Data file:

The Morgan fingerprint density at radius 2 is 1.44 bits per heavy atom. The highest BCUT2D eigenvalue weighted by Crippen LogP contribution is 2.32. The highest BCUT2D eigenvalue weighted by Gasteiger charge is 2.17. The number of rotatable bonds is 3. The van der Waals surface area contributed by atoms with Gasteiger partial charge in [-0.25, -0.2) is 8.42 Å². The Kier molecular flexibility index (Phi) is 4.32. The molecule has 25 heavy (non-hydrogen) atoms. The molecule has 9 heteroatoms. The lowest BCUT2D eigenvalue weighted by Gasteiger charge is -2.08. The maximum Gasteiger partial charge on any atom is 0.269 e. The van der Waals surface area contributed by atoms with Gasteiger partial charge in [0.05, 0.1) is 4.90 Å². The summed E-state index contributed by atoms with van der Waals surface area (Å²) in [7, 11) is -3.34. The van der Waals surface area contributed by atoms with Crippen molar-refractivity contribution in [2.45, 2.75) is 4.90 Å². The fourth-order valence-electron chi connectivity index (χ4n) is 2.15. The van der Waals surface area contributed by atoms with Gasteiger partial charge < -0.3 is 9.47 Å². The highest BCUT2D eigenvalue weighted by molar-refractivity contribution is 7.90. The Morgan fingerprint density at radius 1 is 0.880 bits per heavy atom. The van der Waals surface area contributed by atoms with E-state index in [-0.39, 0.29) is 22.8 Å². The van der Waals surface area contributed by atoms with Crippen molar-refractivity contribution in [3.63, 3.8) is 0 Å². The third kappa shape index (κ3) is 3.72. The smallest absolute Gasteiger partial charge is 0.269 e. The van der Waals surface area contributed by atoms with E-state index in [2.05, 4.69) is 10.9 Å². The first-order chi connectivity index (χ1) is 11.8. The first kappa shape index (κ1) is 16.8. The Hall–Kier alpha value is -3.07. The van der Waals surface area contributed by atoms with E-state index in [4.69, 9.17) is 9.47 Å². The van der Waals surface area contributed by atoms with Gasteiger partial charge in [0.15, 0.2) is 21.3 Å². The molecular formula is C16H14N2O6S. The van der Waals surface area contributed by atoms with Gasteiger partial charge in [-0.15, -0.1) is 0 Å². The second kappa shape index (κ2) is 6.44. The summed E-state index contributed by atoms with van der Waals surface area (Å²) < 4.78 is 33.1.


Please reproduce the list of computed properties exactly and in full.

The Morgan fingerprint density at radius 2 is 1.44 bits per heavy atom. The highest BCUT2D eigenvalue weighted by Crippen LogP contribution is 2.32. The highest BCUT2D eigenvalue weighted by Gasteiger charge is 2.17. The number of rotatable bonds is 3. The van der Waals surface area contributed by atoms with Gasteiger partial charge in [-0.25, -0.2) is 8.42 Å². The Kier molecular flexibility index (Phi) is 4.32. The molecule has 25 heavy (non-hydrogen) atoms. The molecule has 9 heteroatoms. The lowest BCUT2D eigenvalue weighted by Gasteiger charge is -2.08. The maximum Gasteiger partial charge on any atom is 0.269 e. The van der Waals surface area contributed by atoms with Gasteiger partial charge in [0.05, 0.1) is 4.90 Å². The summed E-state index contributed by atoms with van der Waals surface area (Å²) in [7, 11) is -3.34. The van der Waals surface area contributed by atoms with Crippen molar-refractivity contribution in [2.45, 2.75) is 4.90 Å². The fourth-order valence-electron chi connectivity index (χ4n) is 2.15. The van der Waals surface area contributed by atoms with Gasteiger partial charge < -0.3 is 9.47 Å². The highest BCUT2D eigenvalue weighted by molar-refractivity contribution is 7.90. The Morgan fingerprint density at radius 1 is 0.880 bits per heavy atom. The van der Waals surface area contributed by atoms with E-state index in [-0.39, 0.29) is 22.8 Å². The van der Waals surface area contributed by atoms with Crippen molar-refractivity contribution in [3.63, 3.8) is 0 Å². The third kappa shape index (κ3) is 3.72. The smallest absolute Gasteiger partial charge is 0.269 e. The van der Waals surface area contributed by atoms with E-state index in [2.05, 4.69) is 10.9 Å². The first-order chi connectivity index (χ1) is 11.8. The first kappa shape index (κ1) is 16.8. The Hall–Kier alpha value is -3.07. The van der Waals surface area contributed by atoms with E-state index in [4.69, 9.17) is 9.47 Å². The van der Waals surface area contributed by atoms with Gasteiger partial charge in [0.15, 0.2) is 21.3 Å². The molecular formula is C16H14N2O6S. The van der Waals surface area contributed by atoms with Gasteiger partial charge in [-0.15, -0.1) is 0 Å². The second kappa shape index (κ2) is 6.44. The summed E-state index contributed by atoms with van der Waals surface area (Å²) < 4.78 is 33.1.